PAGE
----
Ireland’s National Asset Management Agency (NAMA) has appointed UK-based real estate advisory firm, Cushman & Wakefield, to advise on the sale of around €8 billion in par value loans, according to a source familiar with the situation.
The state-controlled bad asset manager, which took around €74 billion in loans off the balance sheets of Irish lenders, is now preparing to sell some of the smaller loans on its book, PDI reported earlier this month, and tendered for an advisor.
Cushman has been appointed to advise on packaging the loans into distinct portfolios that it will put up for sale over the course of this year and into 2016. The news was first reported by The Irish Times last weekend.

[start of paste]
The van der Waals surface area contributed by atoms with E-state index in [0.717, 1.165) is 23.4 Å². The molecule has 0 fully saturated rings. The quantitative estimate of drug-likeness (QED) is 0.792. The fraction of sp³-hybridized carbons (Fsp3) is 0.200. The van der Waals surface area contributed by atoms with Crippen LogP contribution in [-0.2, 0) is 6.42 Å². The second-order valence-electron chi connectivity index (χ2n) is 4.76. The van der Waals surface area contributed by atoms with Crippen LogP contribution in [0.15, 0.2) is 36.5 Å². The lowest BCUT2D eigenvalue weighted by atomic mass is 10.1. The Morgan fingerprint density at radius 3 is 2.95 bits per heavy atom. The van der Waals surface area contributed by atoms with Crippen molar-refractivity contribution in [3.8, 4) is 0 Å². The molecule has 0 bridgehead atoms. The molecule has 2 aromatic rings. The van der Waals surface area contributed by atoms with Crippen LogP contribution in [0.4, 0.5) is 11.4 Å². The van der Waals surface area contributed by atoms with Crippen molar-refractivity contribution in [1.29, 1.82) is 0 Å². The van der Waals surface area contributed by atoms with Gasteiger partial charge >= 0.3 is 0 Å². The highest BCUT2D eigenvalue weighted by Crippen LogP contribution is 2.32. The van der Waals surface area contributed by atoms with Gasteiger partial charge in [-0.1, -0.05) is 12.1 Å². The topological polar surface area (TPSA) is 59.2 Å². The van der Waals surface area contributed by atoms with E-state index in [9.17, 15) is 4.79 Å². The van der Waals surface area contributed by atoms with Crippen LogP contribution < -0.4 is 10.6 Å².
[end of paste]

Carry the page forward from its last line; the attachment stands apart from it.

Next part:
The loans for sale all have a par value of less than €75 million and relate to around 500 individual borrowers, as reported.
It is not clear what discount was applied to the assets when they were acquired by NAMA but the average discount applied by the agency overall was 57 percent.
The planned sales follow a series of portfolio sales by the agency last year. In April, Cerberus bought a €4.5 billion loan book from NAMA which was followed in May by Blackstone’s purchase of a €1.8 billion portfolio, known as Project Tower.
The state-controlled agency sold €10 billion of par value assets in 16 deals last year, according to research by Cushman & Wakefield.